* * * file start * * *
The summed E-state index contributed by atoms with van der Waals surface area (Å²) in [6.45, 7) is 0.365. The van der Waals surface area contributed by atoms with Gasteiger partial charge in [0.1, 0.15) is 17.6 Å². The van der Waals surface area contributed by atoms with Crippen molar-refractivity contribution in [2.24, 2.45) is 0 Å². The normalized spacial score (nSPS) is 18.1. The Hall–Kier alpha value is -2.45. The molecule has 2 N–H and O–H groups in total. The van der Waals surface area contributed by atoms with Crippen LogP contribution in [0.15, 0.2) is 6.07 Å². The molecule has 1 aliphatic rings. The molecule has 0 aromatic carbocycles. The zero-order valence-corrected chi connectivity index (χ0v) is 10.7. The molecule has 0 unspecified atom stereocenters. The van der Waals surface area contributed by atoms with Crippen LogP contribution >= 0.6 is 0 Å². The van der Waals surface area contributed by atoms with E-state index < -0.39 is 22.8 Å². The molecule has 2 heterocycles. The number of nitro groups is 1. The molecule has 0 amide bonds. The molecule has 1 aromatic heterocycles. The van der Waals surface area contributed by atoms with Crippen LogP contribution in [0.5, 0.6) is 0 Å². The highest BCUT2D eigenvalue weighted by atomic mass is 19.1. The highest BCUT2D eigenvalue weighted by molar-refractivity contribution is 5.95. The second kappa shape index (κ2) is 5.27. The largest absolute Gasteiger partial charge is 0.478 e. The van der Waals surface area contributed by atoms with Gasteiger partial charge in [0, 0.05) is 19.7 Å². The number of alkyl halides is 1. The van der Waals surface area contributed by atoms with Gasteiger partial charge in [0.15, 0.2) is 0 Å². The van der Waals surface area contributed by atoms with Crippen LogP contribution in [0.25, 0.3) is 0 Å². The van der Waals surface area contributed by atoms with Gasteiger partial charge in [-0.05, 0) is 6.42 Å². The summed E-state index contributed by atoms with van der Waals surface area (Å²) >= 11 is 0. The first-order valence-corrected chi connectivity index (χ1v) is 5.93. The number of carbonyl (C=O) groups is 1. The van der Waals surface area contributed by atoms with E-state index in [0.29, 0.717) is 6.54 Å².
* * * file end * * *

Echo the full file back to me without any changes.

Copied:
The summed E-state index contributed by atoms with van der Waals surface area (Å²) in [6.45, 7) is 0.365. The van der Waals surface area contributed by atoms with Gasteiger partial charge in [0.1, 0.15) is 17.6 Å². The van der Waals surface area contributed by atoms with Crippen molar-refractivity contribution in [2.24, 2.45) is 0 Å². The normalized spacial score (nSPS) is 18.1. The Hall–Kier alpha value is -2.45. The molecule has 2 N–H and O–H groups in total. The van der Waals surface area contributed by atoms with Crippen LogP contribution in [0.15, 0.2) is 6.07 Å². The molecule has 1 aliphatic rings. The molecule has 0 aromatic carbocycles. The zero-order valence-corrected chi connectivity index (χ0v) is 10.7. The molecule has 0 unspecified atom stereocenters. The van der Waals surface area contributed by atoms with Crippen LogP contribution >= 0.6 is 0 Å². The van der Waals surface area contributed by atoms with E-state index < -0.39 is 22.8 Å². The molecule has 2 heterocycles. The number of nitro groups is 1. The molecule has 0 amide bonds. The molecule has 1 aromatic heterocycles. The van der Waals surface area contributed by atoms with Crippen LogP contribution in [0.5, 0.6) is 0 Å². The highest BCUT2D eigenvalue weighted by atomic mass is 19.1. The highest BCUT2D eigenvalue weighted by molar-refractivity contribution is 5.95. The second kappa shape index (κ2) is 5.27. The largest absolute Gasteiger partial charge is 0.478 e. The van der Waals surface area contributed by atoms with Gasteiger partial charge in [0, 0.05) is 19.7 Å². The number of alkyl halides is 1. The van der Waals surface area contributed by atoms with Gasteiger partial charge in [0.15, 0.2) is 0 Å². The van der Waals surface area contributed by atoms with Crippen LogP contribution in [0.25, 0.3) is 0 Å². The van der Waals surface area contributed by atoms with Gasteiger partial charge in [-0.05, 0) is 6.42 Å². The summed E-state index contributed by atoms with van der Waals surface area (Å²) >= 11 is 0. The first-order valence-corrected chi connectivity index (χ1v) is 5.93. The number of carbonyl (C=O) groups is 1. The van der Waals surface area contributed by atoms with E-state index in [0.29, 0.717) is 6.54 Å².